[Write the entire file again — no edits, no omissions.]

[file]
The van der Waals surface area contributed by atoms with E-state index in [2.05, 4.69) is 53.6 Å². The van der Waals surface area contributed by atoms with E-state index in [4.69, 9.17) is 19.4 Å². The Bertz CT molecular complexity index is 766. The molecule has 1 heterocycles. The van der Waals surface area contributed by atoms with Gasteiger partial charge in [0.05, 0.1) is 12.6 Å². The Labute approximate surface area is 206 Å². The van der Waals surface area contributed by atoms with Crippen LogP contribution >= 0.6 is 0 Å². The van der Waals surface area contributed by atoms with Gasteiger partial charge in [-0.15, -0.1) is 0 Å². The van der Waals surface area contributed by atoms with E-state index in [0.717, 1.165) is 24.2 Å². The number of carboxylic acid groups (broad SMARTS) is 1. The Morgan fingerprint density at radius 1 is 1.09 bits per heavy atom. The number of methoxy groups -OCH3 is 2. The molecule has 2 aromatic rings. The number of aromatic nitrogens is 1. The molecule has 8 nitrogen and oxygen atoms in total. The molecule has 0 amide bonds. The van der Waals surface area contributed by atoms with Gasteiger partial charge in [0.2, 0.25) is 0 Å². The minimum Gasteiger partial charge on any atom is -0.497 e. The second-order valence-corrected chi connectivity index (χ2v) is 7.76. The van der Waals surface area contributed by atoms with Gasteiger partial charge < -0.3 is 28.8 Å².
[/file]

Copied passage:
The van der Waals surface area contributed by atoms with E-state index in [2.05, 4.69) is 53.6 Å². The van der Waals surface area contributed by atoms with E-state index in [4.69, 9.17) is 19.4 Å². The Bertz CT molecular complexity index is 766. The molecule has 1 heterocycles. The van der Waals surface area contributed by atoms with Gasteiger partial charge in [0.05, 0.1) is 12.6 Å². The Labute approximate surface area is 206 Å². The van der Waals surface area contributed by atoms with Crippen LogP contribution >= 0.6 is 0 Å². The van der Waals surface area contributed by atoms with Gasteiger partial charge in [-0.15, -0.1) is 0 Å². The van der Waals surface area contributed by atoms with E-state index in [0.717, 1.165) is 24.2 Å². The number of carboxylic acid groups (broad SMARTS) is 1. The Morgan fingerprint density at radius 1 is 1.09 bits per heavy atom. The number of methoxy groups -OCH3 is 2. The molecule has 2 aromatic rings. The number of aromatic nitrogens is 1. The molecule has 8 nitrogen and oxygen atoms in total. The molecule has 0 amide bonds. The van der Waals surface area contributed by atoms with Gasteiger partial charge in [0.2, 0.25) is 0 Å². The minimum Gasteiger partial charge on any atom is -0.497 e. The second-order valence-corrected chi connectivity index (χ2v) is 7.76. The van der Waals surface area contributed by atoms with Gasteiger partial charge < -0.3 is 28.8 Å².